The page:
By Laverne MacDonald, as told by Haley Levine
I was diagnosed with inoperable stage 4 lung cancer in 2018. It has been a long and arduous journey. But thanks to her care team and innovative treatments, she was able to turn this deadly condition into a chronic disease. This is what I want others to know.
It took 7 months for me to get my diagnosis. Instinctively, I knew something wasn’t right. I had shortness of breath when going up the subway stairs, for example, and had stabs of pain under my heart. I lost consciousness while a technician took an ultrasound of my chest cavity.
At first, my primary care doctor suspected I had pneumonia. But when the ultrasound revealed inflammation and large amounts of fluid in my lungs, I was referred to a pulmonologist for a CT scan right away. This test lit up like a holiday tree. Not only had the cancer infiltrated both lungs, but it had also spread throughout my body, including my brain and spine. A week later, a lung surgeon performed a biopsy. My doctors told me I had a type of non-small cell lung cancer – the most common type of lung cancer known as an EGFR mutation.
When I learned all this, I was shocked. I was otherwise a healthy 52-year-old non-smoker and had no family history of any type of cancer. I was worried that I would be forced to give up my beloved job as a high school social studies teacher, and have to leave 140-year-old Brooklyn Brownston to go back to Florida to live with my mother.
ray of light
When my doctors diagnosed me, they also shared some good news: There was a new FDA-approved treatment available for this type of metastatic lung cancer. The treatment targets and blocks the mutated EGFR found in cancer cells. I started treatment in August 2018. Two weeks later, I was hospitalized with what appeared to be pneumonia. When the doctors did a follow-up CT scan, they made a shocking discovery: All my tumors, lesions, and nodules had been cut in half, and my lungs were filled with dead cancer cells. By January 2019, I was in complete remission.
It stayed that way for two years, until the spring of 2021 when my cancer recurred. I ended up at Memorial Sloan Kettering on a clinical trial where an experimental drug was added to my original treatment. By January 2022, the cancer was gone again. Then I switched to conventional chemotherapy and radiation, which I finished this summer. Now, I’m treating chemotherapy with a drug that helps prevent the growth of new blood vessels that can feed tumors.
My Support Corners
Throughout all of this, my primary care physician has been my roommate. Even after my diagnosis, when it was “handed over” to the pulmonology and oncology teams at various medical centers, she was still there, calling and emailing me to make sure I was okay. When I was interviewed by New York University Langone Medical Center to possibly participate in a clinical trial, for example, I called to speak to the researchers. It really served the quarterback. I kept the professionals assessing what I was doing and telling me their discussions with each other.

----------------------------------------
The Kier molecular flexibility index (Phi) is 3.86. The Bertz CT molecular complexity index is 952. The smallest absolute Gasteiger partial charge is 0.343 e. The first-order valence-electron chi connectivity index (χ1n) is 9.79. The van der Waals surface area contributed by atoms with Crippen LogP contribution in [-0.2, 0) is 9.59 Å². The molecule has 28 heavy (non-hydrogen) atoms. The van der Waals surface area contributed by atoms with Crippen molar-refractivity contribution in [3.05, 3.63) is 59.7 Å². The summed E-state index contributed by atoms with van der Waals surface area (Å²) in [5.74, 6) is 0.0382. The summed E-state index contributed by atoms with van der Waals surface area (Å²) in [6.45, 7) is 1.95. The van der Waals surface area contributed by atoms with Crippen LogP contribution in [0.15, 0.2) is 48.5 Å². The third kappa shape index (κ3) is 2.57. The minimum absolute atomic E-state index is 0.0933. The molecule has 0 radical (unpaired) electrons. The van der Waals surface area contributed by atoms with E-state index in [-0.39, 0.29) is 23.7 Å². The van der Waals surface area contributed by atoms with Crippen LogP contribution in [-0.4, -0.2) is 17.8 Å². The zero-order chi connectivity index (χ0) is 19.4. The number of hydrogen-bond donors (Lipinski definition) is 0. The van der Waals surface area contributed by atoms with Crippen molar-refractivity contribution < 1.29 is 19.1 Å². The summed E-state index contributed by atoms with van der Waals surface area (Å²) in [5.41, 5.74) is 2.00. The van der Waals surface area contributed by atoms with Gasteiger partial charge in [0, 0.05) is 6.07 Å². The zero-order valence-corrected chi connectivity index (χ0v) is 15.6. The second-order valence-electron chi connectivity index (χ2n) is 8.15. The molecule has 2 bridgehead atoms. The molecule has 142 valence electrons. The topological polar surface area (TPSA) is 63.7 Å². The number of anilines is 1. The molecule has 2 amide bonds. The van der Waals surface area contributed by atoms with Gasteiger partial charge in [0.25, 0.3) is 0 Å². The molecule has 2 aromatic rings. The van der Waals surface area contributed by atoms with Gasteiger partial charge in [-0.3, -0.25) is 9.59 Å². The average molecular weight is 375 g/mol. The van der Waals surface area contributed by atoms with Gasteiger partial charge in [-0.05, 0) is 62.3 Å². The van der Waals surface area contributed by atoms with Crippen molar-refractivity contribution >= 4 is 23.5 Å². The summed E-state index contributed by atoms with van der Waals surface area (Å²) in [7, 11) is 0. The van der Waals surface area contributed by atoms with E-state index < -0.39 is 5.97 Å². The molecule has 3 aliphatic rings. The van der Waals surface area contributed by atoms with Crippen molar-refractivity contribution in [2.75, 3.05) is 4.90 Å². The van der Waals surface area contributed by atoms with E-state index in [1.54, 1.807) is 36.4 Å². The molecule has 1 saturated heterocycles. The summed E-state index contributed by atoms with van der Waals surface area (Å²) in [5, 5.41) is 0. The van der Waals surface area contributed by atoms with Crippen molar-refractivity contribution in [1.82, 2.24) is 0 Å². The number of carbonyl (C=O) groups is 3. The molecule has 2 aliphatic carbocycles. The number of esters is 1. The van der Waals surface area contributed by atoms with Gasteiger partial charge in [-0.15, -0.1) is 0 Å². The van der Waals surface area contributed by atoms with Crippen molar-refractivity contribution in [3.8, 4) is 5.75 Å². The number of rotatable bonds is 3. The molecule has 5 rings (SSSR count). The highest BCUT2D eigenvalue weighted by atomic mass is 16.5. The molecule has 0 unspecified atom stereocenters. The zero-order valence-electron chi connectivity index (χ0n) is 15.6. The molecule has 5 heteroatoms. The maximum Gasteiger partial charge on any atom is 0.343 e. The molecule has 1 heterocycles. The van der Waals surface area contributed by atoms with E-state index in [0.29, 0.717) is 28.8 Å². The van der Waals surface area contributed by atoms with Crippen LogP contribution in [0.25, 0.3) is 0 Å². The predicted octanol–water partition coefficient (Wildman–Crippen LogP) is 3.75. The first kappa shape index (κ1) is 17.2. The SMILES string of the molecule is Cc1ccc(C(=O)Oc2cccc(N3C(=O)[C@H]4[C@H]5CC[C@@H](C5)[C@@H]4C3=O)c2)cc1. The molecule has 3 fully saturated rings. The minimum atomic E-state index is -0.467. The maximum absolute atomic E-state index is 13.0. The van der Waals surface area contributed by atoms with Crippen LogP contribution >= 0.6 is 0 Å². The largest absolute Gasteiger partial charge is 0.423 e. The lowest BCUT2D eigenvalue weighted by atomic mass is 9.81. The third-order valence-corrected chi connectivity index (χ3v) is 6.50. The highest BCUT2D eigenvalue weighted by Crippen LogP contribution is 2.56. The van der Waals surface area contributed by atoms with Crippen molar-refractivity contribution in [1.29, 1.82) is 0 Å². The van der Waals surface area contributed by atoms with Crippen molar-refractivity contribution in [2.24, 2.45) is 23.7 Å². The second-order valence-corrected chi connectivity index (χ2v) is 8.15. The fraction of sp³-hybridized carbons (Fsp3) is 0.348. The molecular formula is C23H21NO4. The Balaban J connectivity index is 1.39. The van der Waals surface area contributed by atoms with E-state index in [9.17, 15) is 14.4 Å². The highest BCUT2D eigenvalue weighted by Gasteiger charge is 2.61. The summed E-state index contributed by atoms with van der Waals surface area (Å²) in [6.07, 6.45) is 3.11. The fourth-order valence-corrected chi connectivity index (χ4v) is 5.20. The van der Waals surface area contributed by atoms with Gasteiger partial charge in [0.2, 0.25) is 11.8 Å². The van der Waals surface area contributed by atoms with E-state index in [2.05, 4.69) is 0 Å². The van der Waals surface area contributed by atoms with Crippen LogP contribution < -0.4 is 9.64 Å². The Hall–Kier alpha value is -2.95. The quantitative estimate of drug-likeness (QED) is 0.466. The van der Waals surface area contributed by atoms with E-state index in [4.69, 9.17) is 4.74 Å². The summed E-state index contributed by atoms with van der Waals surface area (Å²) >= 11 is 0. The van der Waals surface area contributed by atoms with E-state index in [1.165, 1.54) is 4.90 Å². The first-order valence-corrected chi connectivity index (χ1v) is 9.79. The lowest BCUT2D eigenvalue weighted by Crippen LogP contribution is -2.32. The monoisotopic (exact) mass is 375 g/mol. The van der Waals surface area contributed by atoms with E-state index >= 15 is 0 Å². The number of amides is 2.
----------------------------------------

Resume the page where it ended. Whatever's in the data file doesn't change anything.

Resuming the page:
But what is the thing I am most grateful for? You really listened to me at first. Many doctors had written off symptoms of fatigue, shortness of breath, chest pain, and general malaise as just some of the normal aches that come with life. Instead, she did a thorough job and did all kinds of tests. I refused to give up until I found the root cause that saved my life.
Two years ago, I saw an endocrinologist for a non-cancerous thyroid-related problem. She asked me why my primary care doctor ordered all of these tests years ago and seemed critical. I fired her. It was a red flag for me that she would not work collaboratively with my other doctors and would not take my symptoms seriously.
It really takes a village when you’re treated for stage 4 inoperable lung cancer. Even though my family lives hundreds of miles away, they are always there when I need them. My mom and sister, who live in Florida, hop on a plane whenever I ask them to. I always have relatives who call me from all over the world, and friends who pray: Jewish prayers. Christian prayer. Hindu prayers. Buddhist prayer. My students and their parents – many of whom are doctors – were also exceptional. I always hear stories of loved ones living and thriving with other advanced cancers.
The importance of teamwork
While I have always been satisfied with my medical care, I was truly amazed at the level of attention I received when I was at Memorial Sloan Kettering. During my first clinical trial, while the team was responsive, everyone worked in their own silo. But at Memorial Sloan Kettering, I really felt like we were all in it together. If I have a question, someone always gets back to me the same day. I was in severe pain when I underwent the radiation. The team worked together to develop a pain management plan that included the steroid dexamethasone and opioids, and then also worked together to help me with the side effects that developed from those, such as insomnia and constipation.
Most importantly, they made it clear to me that they did not view my cancer as a death sentence, but rather as a chronic disease. It’s like type 2 diabetes or high blood pressure. Sometimes your medication stops working, and you need to find a replacement. There is no need to allow any cancer – even inoperable lung cancer – to shut down your life.